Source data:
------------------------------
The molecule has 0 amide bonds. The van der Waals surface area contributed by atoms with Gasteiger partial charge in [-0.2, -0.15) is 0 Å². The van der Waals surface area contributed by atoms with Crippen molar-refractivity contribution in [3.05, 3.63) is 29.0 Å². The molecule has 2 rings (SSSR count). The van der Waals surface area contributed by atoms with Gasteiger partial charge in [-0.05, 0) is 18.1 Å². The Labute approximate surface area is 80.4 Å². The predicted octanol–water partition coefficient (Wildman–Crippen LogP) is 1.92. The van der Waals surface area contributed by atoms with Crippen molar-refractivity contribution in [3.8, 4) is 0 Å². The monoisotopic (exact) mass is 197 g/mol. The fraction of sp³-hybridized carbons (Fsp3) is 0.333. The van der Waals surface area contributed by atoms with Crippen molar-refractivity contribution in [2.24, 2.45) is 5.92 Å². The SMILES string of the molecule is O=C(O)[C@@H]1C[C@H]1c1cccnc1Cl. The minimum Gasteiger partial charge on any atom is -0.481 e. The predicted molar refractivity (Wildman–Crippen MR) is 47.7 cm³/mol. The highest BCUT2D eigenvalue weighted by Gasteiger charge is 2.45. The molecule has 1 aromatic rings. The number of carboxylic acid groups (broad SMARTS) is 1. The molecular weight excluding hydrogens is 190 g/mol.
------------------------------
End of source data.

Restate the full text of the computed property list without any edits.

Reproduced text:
The molecule has 0 amide bonds. The van der Waals surface area contributed by atoms with Gasteiger partial charge in [-0.2, -0.15) is 0 Å². The van der Waals surface area contributed by atoms with Crippen molar-refractivity contribution in [3.05, 3.63) is 29.0 Å². The molecule has 2 rings (SSSR count). The van der Waals surface area contributed by atoms with Gasteiger partial charge in [-0.05, 0) is 18.1 Å². The Labute approximate surface area is 80.4 Å². The predicted octanol–water partition coefficient (Wildman–Crippen LogP) is 1.92. The van der Waals surface area contributed by atoms with Crippen molar-refractivity contribution in [3.8, 4) is 0 Å². The monoisotopic (exact) mass is 197 g/mol. The fraction of sp³-hybridized carbons (Fsp3) is 0.333. The van der Waals surface area contributed by atoms with Crippen molar-refractivity contribution in [2.24, 2.45) is 5.92 Å². The SMILES string of the molecule is O=C(O)[C@@H]1C[C@H]1c1cccnc1Cl. The minimum Gasteiger partial charge on any atom is -0.481 e. The predicted molar refractivity (Wildman–Crippen MR) is 47.7 cm³/mol. The highest BCUT2D eigenvalue weighted by Gasteiger charge is 2.45. The molecule has 1 aromatic rings. The number of carboxylic acid groups (broad SMARTS) is 1. The molecular weight excluding hydrogens is 190 g/mol.